Venezia is a city of small islands, enhanced during the Middle Ages by the dredging of soils to raise the marshy ground above the tides. The resulting canals encouraged a nautical culture to flourish, which proved central to the economy of the city. Today those canals still provide the means for transport of goods and people within the city.
Azienda Consorzio Trasporti Veneziano (ACTV) is the name of the public transport system in Venice. It combines land transportation, with buses, and canal travel, with water buses (vaporetti). In total, there are 25 routes that connect the city.
The main public transportation means are motorised waterbuses (vaporetti), which ply regular routes along the Grand Canal and between the city's islands.
Venice is served by the Marco Polo International Airport, or Aeroporto di Venezia Marco Polo, named in honor of its famous citizen. The airport is on the mainland and was rebuilt away from the coast.
Venice is serviced by regional and national trains, which can connect the city to Rome in 3.5 hours and to Milan in 2.5 hours. Treviso is thirty-five minutes away. Florence and Padua are two of the stops between Rome and Venice. The St. Lucia station is a few steps away from a vaporetti stop. The station is the terminus and starting point of the Venice Simplon Orient Express from or to London Victoria and Paris.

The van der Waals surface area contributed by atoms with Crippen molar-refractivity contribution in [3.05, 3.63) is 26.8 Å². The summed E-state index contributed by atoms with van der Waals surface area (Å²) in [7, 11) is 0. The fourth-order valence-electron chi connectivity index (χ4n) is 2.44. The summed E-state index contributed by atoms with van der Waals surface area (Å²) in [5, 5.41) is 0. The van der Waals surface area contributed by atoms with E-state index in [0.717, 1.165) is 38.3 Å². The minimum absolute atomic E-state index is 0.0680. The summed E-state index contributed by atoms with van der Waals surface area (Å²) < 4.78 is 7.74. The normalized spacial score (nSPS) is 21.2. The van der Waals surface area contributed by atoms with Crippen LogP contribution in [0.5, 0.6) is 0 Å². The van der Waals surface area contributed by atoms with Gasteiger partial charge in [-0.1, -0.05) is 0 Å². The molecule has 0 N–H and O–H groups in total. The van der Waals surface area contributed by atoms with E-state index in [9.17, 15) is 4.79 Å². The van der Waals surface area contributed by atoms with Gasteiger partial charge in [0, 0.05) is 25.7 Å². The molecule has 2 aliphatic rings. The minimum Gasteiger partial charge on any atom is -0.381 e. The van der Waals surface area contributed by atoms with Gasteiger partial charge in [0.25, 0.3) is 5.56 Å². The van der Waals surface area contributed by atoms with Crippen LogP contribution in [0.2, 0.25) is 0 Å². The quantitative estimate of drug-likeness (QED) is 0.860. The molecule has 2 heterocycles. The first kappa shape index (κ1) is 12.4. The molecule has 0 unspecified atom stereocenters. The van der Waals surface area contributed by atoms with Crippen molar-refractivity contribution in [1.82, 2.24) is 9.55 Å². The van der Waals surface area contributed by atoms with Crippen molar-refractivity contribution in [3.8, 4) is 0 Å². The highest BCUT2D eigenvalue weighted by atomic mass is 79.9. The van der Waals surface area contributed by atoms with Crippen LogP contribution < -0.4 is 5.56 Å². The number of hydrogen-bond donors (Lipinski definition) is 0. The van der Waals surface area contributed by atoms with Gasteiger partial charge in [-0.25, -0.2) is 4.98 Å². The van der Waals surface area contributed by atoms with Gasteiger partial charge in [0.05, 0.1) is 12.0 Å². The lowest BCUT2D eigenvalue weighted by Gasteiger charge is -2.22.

The maritime portion of Venice has no roads as such, being composed almost entirely of narrow footpaths, and laid out across islands connected by staired stone footbridges, making transportation impossible by almost anything with wheels. Cars can reach the car/bus terminal via the Ponte della Libertà bridge that comes in from the northwest from Mestre.
Cinema and Venice in popular culture and media
Venice has been the setting or chosen location of numerous films, novels, poems and other cultural references. The city was a particularly popular setting for several novels, essays, and other works of fictional or non-fictional literature. Examples of these include Shakespeare's Merchant of Venice and Othello, Ben Jonson's Volpone, Voltaire's Candide, Casanova's autobiographical History of My Life, Anne Rice's Cry to Heaven, and Philippe Sollers' Watteau in Venice.